The Business Press Maven loathes the obvious, and I never thought I'd have to make such a contemptibly obvious point as the one I'm about to make again. But since the business press makes the same quarterly mistake about Apple ( AAPL) as naturally as a sentient human draws breath -- well, here I go again.Here is how Apple works: For about the last half dozen quarters and, truly, for the better part of its history, the company has downplayed future expectations only to surpass them.
They Just Don't Get Apple's Numbers!
"Apple Inc. on Tuesday reported a first-quarter profit that rose 58% from a year ago, but the company's shares tumbled in after-hours trading as the consumer-electronics maker gave an earnings outlook that fell short of Wall Street analysts' forecasts. Apple typically gives conservative forecasts... "Kevin Allison from The Financial Times, The Business Press Maven is nodding in your general direction. By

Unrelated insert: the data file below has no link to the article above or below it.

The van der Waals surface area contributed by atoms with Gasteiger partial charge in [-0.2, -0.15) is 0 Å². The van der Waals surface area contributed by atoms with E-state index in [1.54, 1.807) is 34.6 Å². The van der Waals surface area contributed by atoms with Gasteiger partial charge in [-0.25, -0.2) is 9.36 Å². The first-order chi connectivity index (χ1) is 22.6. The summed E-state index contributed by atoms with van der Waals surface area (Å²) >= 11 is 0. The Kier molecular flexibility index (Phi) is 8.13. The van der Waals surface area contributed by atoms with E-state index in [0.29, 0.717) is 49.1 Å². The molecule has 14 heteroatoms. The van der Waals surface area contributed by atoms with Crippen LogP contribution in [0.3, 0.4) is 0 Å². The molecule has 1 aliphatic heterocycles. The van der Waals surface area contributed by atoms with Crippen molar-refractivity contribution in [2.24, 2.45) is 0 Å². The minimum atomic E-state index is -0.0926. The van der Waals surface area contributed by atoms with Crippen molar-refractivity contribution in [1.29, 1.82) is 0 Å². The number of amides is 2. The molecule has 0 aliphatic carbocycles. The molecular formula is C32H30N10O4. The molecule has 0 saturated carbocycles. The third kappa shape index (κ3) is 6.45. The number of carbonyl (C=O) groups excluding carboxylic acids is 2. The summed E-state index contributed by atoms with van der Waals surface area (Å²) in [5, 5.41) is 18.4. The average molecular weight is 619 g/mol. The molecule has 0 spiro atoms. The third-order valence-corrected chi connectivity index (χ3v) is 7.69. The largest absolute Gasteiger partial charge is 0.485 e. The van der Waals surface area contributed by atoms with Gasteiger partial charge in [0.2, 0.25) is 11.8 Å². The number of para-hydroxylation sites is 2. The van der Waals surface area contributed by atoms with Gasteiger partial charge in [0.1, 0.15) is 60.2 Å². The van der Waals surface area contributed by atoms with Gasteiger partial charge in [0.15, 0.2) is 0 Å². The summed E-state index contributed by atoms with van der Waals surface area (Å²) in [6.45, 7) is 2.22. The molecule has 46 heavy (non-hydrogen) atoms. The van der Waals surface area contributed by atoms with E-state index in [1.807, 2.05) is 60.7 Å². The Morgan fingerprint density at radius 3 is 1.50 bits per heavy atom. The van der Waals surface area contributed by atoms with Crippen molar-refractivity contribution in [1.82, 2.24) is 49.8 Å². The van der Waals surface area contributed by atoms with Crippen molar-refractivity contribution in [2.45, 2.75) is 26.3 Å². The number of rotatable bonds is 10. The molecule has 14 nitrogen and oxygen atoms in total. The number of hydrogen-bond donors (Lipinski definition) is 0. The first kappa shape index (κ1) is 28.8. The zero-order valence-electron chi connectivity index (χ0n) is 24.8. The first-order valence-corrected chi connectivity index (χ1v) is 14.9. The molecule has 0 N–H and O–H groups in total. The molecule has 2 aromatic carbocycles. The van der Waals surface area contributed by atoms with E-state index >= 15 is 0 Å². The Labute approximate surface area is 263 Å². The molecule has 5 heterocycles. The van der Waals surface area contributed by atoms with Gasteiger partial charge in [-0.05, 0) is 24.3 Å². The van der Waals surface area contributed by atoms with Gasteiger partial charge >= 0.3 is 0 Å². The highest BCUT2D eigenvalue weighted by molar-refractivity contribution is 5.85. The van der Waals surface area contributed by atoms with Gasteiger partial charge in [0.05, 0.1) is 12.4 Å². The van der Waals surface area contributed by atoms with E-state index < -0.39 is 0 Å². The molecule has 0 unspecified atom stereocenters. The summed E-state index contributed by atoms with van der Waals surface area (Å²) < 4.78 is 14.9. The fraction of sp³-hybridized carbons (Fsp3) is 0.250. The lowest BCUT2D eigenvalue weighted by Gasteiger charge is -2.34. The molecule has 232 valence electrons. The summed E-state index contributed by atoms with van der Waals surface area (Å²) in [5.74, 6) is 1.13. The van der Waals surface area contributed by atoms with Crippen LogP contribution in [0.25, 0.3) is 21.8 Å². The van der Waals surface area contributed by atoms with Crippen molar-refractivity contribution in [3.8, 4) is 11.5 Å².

"The company's finance chief, Peter Oppenheimer, called it "our best year ever." But investors were looking to the future, not the past, and they didn't like Oppenheimer's forecast for the second quarter: earnings of 94 cents a share on sales of $6.8 billion. That is below analysts' estimates for earnings of $1.09 a share on revenue of $6.99 billion."Anyhow, we can go on publicly flogging members of the business media for this essential oversight. I rather like it. But the larger point is that you, the savvy investor, must always look at Apple forecasts with a critical eye. Even when the business media acts as remedial students of history and even when Apple, as in this case, might have an actual issue or two going forward.